Union Budget: Recession, taxation and the way forward

Updated: Jul 7 2014, 22:17pm hrs
The problem of course is not that US & European debt crisis have jolted the economic structure across the globe, but how and when will this be over And the more pertinent question is to understand its relevance for a country such as India.

Interestingly, Governments across the globe dont implement the most obvious and common solutions to an otherwise impossible situation. The US is the only country in the world whose currency, the USD, is as "good as gold" and therefore printing currency by increasing fiscal deficit by the Federal Reserve would not give rise to a "flight of capital" as most of world's reserves are in USD denominated bonds itself (which is why I still think that US credit cannot have anything but AAA rating). However, it is important to understand that during the first recessionary period in FY2008, fiscal stimulus was induced in manufacturing and other sectors, with a view to providing "External Prop" for growth, which never happened. All of us did see the anaemic growth for consecutive years, but jobless recovery seems a thing of the past!

The US government decided not to remove the tax cuts imposed during the Bush era, and continue with the present system thereby causing the wealthy to get wealthier and the poor continues to suffer more. A quick solution would be to introduce VAT (the only developed country that does not impose VAT), tax the rich more, and continue aids for the social sector. Unfortunately, CLASS WARS is running at its best in US politics, and even a supposedly "left-oriented" Obama administration was forced to adopt a "Right-wing" policy once in power - nobody would be surprised given the kind of donations his campaign received from the corporate sector. So then the thought process stuck to raising the debt ceiling, which has now crossed the 100% of GDP mark, and to top that by not raising tax rates for corporate and the rich!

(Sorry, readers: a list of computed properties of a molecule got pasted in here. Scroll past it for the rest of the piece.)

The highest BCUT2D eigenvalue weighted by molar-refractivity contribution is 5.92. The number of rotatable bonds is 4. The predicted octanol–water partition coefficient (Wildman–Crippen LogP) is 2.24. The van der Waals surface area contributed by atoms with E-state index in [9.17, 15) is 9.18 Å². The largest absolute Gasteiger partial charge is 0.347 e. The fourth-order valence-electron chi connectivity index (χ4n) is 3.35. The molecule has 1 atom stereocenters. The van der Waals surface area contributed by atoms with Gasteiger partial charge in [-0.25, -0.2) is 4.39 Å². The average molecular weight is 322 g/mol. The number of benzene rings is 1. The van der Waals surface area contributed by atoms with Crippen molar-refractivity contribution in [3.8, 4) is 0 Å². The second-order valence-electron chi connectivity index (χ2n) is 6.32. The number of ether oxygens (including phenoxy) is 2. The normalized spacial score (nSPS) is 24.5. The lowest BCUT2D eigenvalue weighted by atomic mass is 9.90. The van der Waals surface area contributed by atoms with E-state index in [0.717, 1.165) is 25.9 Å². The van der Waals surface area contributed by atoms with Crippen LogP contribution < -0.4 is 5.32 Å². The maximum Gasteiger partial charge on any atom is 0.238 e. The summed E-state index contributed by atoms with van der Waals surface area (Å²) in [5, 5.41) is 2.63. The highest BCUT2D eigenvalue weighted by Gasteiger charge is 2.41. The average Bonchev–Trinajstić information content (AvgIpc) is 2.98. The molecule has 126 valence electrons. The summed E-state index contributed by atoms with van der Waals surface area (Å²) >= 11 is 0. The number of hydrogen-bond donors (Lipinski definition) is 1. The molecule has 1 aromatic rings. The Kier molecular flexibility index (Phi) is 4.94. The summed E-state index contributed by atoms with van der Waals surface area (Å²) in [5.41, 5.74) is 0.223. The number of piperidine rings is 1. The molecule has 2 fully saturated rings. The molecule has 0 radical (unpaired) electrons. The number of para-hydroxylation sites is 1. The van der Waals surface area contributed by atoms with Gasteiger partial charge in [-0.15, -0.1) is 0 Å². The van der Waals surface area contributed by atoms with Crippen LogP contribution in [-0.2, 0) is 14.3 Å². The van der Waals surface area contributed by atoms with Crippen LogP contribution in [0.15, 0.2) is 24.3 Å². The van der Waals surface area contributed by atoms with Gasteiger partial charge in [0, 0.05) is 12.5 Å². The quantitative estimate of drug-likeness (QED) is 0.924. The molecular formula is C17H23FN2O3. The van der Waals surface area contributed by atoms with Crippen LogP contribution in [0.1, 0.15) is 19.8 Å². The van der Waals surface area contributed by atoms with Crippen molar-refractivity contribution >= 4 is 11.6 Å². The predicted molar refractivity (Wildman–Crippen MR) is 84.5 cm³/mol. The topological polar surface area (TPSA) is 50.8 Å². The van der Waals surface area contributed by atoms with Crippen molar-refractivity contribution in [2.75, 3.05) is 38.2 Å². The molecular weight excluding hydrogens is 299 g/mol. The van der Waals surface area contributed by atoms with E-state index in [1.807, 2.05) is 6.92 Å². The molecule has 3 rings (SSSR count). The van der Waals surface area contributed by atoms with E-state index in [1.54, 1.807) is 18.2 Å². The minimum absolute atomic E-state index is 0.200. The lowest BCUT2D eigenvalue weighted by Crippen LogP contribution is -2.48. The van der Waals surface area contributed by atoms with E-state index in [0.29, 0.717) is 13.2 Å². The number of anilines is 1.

The US economy thus has little ways of raising its own revenues and is suffering a fatal economic malaise. Perhaps the only way now is to allow the USD to depreciate to eventually lead to an export-led recovery. But an export led recovery for US is bad news for India and China. India's service sector is largely dependent for its exports on the US. The deprecation of USD is therefore going to hit exports even with all possible sanitisation and currency hedging by RBI and the companies respectively. The economic situation in US is compelling service-importers to cut IT budgets and therefore the pie is shrinking by the quarter. A decline in IT exports means lesser hiring, lower growth, possible decline in the topline and bottomline of companies, and consequently lower tax revenues for the government. For the consumer states such as Bihar, Tamil Nadu, Andhra Pradesh etc. this is yet another bad news. Consumption, in most cases, lie low down the value chain and is particularly susceptible to elastic responses from consumer surplus generated from the service sector, which is higher up the value chain. As a result, and particularly for states that are linked with exports, there is bad news in the offing.

An assessment of the coupling-coefficient between state's own revenues and exports would provide a better picture of the situation. But every state needs to gear up for a better policy to meet this impending situation or else tax revenues for most states may see a major dip in coming quarters, because the contagion is here to stay for a while. The need of the hour is therefore to manage risk arising out of the long period of poor global growth and use taxation policies as tools for stimulating growth.

Yateen Suman, Indian School of Business

NOTE: The views expressed are those of the author